So long as radical Islamic ideology is prevalent, terrorism will exist in some iteration or another
Mission accomplished, according to both Iraqi Prime Minister Haider al-Abadi and Russian President Vladimir Putin in their wars on the Islamic State in Iraq and Syria, respectively.
Abadi revealed over the weekend that government forces have assumed complete control over the entire border region with Syria, overcoming the last pockets of resistance the terror group was putting up in the country; this, following ISIS’ recent defeat in Rawa and, more notably, the fall of its second city of Mosul in July. Previously, the Islamic State also controlled the Iraqi cities of Sinjar, Ramadi and Fallujah, among others.
Across the frontier, Russian- and Iranian-backed fighters loyal to Syrian President Bashar al-Assad likewise declared victory after recapturing ISIS’ last urban stronghold of Albu Kamal, which, in turn, followed the retaking of Raqqa, the former de facto capital of the Islamic State’s caliphate.
On a surprise visit to Syria on Monday, Putin ordered Russian forces to start withdrawing, saying that Moscow and Damascus had achieved their ostensible goal of destroying the terror group. Notably, Putin made clear that Russia would maintain “on a permanent basis” both its Hmeymim air base located in Latakia Province as well as its naval facility at Tartus.
The U.S., which militarily supported the predominantly Kurdish forces that liberated Raqqa and which has maintained troops in Iraq since 2003, congratulated Baghdad on freeing millions of people from ISIS’ “brutal” reign while warning, however, that this “does not mean the fight against terrorism or even against [the Islamic State] in Iraq is over.”
The same might be said for Syria, where Islamic State fighters are believed to have fled to remote desert areas, while others have taken refuge on the other side of the border with Turkey.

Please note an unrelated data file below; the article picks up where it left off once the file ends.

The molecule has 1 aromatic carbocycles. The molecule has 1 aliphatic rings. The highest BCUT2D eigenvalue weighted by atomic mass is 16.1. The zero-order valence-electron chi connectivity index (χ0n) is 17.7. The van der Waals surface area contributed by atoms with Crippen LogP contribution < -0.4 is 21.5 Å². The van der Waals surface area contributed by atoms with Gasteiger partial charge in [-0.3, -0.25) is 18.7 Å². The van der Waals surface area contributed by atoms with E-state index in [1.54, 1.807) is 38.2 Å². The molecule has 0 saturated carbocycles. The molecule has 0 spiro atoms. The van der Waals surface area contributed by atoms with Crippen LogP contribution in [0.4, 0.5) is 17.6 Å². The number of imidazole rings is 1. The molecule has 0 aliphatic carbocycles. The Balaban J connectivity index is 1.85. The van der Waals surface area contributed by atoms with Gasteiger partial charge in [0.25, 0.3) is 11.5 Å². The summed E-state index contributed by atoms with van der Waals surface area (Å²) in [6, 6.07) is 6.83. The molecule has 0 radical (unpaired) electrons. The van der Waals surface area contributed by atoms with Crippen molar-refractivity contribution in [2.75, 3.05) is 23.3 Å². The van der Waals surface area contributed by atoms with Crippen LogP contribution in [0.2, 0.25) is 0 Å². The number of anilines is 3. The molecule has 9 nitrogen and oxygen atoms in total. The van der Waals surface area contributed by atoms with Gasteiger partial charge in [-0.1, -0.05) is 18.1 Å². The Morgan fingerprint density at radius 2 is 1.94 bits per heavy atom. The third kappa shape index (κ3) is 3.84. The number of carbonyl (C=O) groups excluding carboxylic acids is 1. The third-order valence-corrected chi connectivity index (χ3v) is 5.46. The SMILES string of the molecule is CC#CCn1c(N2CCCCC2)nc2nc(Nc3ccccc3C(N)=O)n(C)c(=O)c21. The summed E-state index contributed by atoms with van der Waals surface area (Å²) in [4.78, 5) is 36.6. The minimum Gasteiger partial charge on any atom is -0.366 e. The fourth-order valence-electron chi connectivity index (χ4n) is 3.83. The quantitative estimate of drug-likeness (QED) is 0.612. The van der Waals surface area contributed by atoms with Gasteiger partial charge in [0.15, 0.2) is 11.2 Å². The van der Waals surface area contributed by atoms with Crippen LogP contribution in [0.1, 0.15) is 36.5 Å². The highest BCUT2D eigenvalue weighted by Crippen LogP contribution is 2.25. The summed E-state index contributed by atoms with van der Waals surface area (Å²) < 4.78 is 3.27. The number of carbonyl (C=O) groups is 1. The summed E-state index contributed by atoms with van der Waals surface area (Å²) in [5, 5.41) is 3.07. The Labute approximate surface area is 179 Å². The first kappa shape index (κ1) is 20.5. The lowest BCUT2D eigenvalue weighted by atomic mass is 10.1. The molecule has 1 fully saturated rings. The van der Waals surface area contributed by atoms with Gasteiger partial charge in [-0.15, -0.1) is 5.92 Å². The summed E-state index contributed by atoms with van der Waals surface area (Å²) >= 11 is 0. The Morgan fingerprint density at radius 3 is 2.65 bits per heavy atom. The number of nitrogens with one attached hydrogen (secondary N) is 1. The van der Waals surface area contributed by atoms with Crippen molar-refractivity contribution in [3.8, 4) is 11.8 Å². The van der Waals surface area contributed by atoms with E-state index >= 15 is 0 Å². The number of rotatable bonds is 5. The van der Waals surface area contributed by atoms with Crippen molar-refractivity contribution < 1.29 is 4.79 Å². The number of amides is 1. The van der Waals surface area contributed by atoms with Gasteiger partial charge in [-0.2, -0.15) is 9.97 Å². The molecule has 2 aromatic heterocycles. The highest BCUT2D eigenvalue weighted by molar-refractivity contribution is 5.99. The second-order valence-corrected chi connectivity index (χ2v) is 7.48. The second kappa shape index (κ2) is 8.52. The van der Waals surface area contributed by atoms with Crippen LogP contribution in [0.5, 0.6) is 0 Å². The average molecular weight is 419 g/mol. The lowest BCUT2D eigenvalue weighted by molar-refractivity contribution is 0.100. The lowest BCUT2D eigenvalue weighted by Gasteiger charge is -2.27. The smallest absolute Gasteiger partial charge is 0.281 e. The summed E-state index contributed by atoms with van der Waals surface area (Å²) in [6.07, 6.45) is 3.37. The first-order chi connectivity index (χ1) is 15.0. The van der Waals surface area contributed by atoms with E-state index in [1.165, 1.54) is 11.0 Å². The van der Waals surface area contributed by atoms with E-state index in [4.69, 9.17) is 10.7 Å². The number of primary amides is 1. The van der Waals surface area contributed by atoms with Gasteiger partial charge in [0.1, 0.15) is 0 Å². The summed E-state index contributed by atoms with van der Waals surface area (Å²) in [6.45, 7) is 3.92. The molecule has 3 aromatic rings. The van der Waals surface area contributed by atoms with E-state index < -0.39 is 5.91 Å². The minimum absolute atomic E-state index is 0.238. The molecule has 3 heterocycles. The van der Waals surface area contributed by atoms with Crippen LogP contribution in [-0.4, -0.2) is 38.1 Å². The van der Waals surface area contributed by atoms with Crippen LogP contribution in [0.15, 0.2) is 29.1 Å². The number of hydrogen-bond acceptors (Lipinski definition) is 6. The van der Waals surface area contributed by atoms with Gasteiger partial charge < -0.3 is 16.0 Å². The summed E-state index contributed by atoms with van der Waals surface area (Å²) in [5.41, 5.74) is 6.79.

Indeed, the latest incarnation of ISIS—which at its peak ruled over some 40,000 square miles in the Middle East—developed as an offshoot of the Islamic State of Iraq, which was decimated during the 2007-2009 American troop surge. Only in 2010, when Abu Bakr al-Baghdadi was appointed ISI’s new leader, did the organization begin to regroup and ultimately, backed by the recruitment of top military brass from Saddam Hussein’s former Baathist regime, morph into the force that rampaged across the region in 2014.
The ISI, moreover, had its origins in Jama’at al-Tawhid wal-Jihad, founded in 1999 by Abu Musab al-Zarqawi, which gained prominence in Iraq by perpetrating attacks on U.S. troops in the aftermath of the American invasion. After swearing allegiance to Osama bin Laden a year later in 2004, Zarqawi changed the group’s name to Tanẓim Qaidat al-Jihad fi Bilad al-Rafidayn, commonly known as Al-Qa’ida in Iraq (AQI). In 2006, AQI joined with several smaller Iraqi Sunni groups under an umbrella organization called the Mujahideen Shura Council, which eventually grew into ISI.